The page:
The fall of comics

But this surge of interest in comics was short-lived because of the rise of television and other forms of entertainment.

The old black-and-white Tagalog movies reruns, which were frequently aired on television; the game and entertainment shows like Student Canteen and Tawag ng Tanghalan; the Japanese anime which began to dominate the Filipino TV, like Voltes V, Daimos, Mazinger Z, etc., became the strong rivals of comics for the public’s attention.

However, the biggest rival of comics entertainment were the American TV shows. They captured the attention of the Filipinos in the mid- and late 1970s. Among them were The Incredible Hulk (starring Bill Bixby and Lou Ferrigno), Six Million Dollar Man, Wild Wild West, Combat, and Charlie’s Angels.

The arrival of soap operas in the 1980s, also posed a threat to the comics industry.

By the 1990s, the comics industry was in such a bad state that even Tony Velasquez, living in retirement, has refused to comment about the prospects of the industry.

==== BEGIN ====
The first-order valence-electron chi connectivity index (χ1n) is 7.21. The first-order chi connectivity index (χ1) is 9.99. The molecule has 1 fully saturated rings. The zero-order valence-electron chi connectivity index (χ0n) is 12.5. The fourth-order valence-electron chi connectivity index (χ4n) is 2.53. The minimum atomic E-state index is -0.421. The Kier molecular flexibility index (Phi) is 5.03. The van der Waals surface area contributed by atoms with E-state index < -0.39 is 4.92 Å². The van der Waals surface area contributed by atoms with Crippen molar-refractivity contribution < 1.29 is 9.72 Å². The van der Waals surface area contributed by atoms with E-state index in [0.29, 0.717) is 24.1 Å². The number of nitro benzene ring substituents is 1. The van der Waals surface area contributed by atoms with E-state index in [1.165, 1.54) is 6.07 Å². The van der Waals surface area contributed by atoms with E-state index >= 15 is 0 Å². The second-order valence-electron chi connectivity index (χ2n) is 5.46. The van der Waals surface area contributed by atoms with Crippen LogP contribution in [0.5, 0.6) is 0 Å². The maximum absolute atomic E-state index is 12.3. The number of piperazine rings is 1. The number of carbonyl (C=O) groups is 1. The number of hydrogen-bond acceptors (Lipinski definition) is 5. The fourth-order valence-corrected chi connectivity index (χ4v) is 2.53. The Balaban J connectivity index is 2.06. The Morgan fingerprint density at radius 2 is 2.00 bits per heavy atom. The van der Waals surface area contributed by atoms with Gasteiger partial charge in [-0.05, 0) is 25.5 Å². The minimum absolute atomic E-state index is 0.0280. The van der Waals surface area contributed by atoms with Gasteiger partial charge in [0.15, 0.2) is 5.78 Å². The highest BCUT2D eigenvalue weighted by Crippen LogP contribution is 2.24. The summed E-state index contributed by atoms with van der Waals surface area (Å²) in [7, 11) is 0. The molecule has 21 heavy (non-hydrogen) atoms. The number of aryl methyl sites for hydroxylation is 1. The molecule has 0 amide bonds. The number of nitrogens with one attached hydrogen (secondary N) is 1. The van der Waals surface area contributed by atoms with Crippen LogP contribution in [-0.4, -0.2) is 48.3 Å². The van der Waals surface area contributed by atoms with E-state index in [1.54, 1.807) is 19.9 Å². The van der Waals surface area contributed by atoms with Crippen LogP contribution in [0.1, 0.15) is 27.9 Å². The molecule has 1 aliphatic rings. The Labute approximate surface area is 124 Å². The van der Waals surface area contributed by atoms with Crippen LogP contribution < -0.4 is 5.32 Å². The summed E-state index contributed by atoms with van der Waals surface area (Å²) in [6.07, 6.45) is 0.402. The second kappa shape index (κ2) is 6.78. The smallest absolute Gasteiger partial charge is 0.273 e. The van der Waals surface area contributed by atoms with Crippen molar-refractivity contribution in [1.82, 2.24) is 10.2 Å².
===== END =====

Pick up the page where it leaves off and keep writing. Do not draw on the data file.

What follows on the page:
In addition to these, the advent of the video games, the romance pocketbooks, all contributed to the decline of the Philippine comics industry, not to mention the later arrival of gadgets like pages and cellphones, and the birth of the Internet.

GASI one by one canceled their titles, and shifted more in publishing movie-magazines, the gossip type where popular with movie fans. More and more, the comics were relegated to the margins as the “other publications”, being published only for the sake of tradition.

In 1997, Velasquez, founder of the old Ace Publications and GASI, and the recognized “Father of Philippine Comics”, died in the GASI compound. He never saw the re-emergence of the industry he pioneered and loved, and died with a broken heart.

His death mercifully saved him from further hurt, though, for later that year, GASI was finally dissolved as a publisher of comics.

A curtain was therefore lowered down on one of the greatest publishers in Philippine comics and media history. (


A Brief History of Philippine Comics,; accessed May 2, 2009

Larry Alcala cartoons,; accessed May 2, 2009

Graphic Arts Service, Inc.,; accessed, May 2, 2009

Atlas Publishing Co., Inc.,